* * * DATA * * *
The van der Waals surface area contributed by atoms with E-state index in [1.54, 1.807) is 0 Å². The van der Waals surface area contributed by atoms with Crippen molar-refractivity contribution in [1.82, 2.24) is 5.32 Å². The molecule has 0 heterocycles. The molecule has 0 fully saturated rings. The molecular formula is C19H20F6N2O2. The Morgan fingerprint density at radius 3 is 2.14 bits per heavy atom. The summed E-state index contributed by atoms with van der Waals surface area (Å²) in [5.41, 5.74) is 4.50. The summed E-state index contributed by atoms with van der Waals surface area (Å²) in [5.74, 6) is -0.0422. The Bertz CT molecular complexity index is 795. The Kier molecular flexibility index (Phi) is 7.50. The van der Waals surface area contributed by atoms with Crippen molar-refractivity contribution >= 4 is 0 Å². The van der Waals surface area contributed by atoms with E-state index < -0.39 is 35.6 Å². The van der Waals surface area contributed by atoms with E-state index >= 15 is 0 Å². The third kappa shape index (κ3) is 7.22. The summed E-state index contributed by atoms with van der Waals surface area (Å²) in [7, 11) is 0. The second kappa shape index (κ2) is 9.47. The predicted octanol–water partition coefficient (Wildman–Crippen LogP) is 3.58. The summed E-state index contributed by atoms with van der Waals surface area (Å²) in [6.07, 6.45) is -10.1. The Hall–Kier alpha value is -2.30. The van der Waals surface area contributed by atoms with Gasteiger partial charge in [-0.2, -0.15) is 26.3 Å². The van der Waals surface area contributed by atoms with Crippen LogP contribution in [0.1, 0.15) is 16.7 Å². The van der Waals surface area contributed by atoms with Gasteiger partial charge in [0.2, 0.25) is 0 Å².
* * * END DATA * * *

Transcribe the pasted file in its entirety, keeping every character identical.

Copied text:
The van der Waals surface area contributed by atoms with E-state index in [1.54, 1.807) is 0 Å². The van der Waals surface area contributed by atoms with Crippen molar-refractivity contribution in [1.82, 2.24) is 5.32 Å². The molecule has 0 heterocycles. The molecule has 0 fully saturated rings. The molecular formula is C19H20F6N2O2. The Morgan fingerprint density at radius 3 is 2.14 bits per heavy atom. The summed E-state index contributed by atoms with van der Waals surface area (Å²) in [5.41, 5.74) is 4.50. The summed E-state index contributed by atoms with van der Waals surface area (Å²) in [5.74, 6) is -0.0422. The Bertz CT molecular complexity index is 795. The Kier molecular flexibility index (Phi) is 7.50. The van der Waals surface area contributed by atoms with Crippen molar-refractivity contribution >= 4 is 0 Å². The van der Waals surface area contributed by atoms with E-state index < -0.39 is 35.6 Å². The van der Waals surface area contributed by atoms with E-state index >= 15 is 0 Å². The third kappa shape index (κ3) is 7.22. The summed E-state index contributed by atoms with van der Waals surface area (Å²) in [7, 11) is 0. The second kappa shape index (κ2) is 9.47. The predicted octanol–water partition coefficient (Wildman–Crippen LogP) is 3.58. The summed E-state index contributed by atoms with van der Waals surface area (Å²) in [6.07, 6.45) is -10.1. The Hall–Kier alpha value is -2.30. The van der Waals surface area contributed by atoms with Gasteiger partial charge in [-0.2, -0.15) is 26.3 Å². The van der Waals surface area contributed by atoms with Crippen LogP contribution in [0.1, 0.15) is 16.7 Å². The van der Waals surface area contributed by atoms with Gasteiger partial charge in [0.2, 0.25) is 0 Å².